Senator Brown’s name, as well as Rep. Tim Ryan’s, has been floating around in terms of fresh leadership in the Democrat Party. Though he is flattered, Brown says his focus is not on a leadership position, but on Ohio, and wants to lead on issues such as trade and Medicaid.

Published in WAKR RAY HORNER
It was a magical run for the Cleveland Indians, a team very few, if any, predicted to go to the World Series. It may not have finished the way many had hoped, especially after a 3-1 lead, but Tribe fans everywhere are proud of their baseball team.

Bob DiBiasio, Senior VP with the Tribe, made his way to Akron to recap the postseason that was, as well as how the team will look in 2017. “Bobby D” recapped the financial aspects of the Indians’ postseason run, which proved to be quite lucrative for the players. Due to these backloaded contracts, a plethora of players will be receiving raises going into next season.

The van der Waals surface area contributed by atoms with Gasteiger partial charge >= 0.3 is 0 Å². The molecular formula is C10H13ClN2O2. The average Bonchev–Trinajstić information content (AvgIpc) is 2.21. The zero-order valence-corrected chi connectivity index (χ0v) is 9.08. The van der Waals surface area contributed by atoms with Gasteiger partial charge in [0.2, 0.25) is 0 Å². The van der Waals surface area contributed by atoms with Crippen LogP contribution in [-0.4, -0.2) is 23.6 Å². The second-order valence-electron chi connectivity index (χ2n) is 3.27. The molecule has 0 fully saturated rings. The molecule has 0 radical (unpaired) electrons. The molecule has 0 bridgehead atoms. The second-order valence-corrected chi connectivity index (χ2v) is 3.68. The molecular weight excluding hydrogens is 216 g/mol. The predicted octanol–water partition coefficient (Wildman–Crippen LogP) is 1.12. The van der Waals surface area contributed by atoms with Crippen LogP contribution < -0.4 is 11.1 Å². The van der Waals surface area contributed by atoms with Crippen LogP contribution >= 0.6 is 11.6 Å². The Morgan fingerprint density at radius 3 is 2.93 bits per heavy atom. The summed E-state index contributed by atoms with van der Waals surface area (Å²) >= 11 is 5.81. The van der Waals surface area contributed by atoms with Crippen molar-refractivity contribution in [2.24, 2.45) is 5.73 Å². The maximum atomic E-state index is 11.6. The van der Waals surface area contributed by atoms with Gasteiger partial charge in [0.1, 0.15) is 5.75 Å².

So what’s next? DiBiasio says the team is looking to keep Rajai Davis and Mike Napoli at a reasonable price, as well as others in terms of additions and subtractions. He says the team appears “set” on paper, but a big question mark is the health of Michael Brantley, but the team feels good the Indians excelled without their MVP candidate.

As of this writing, spring training kicks off 94 days from now.

Published in WAKR RAY HORNER
Tuesday, 08 November 2016 08:53

AUDIO: APS Superintendent Faces The Community

In the continuing saga of the Akron Public Schools shakeup, members of the community have a long list of questions. Former mayor Don Plusquellic had one of those lists.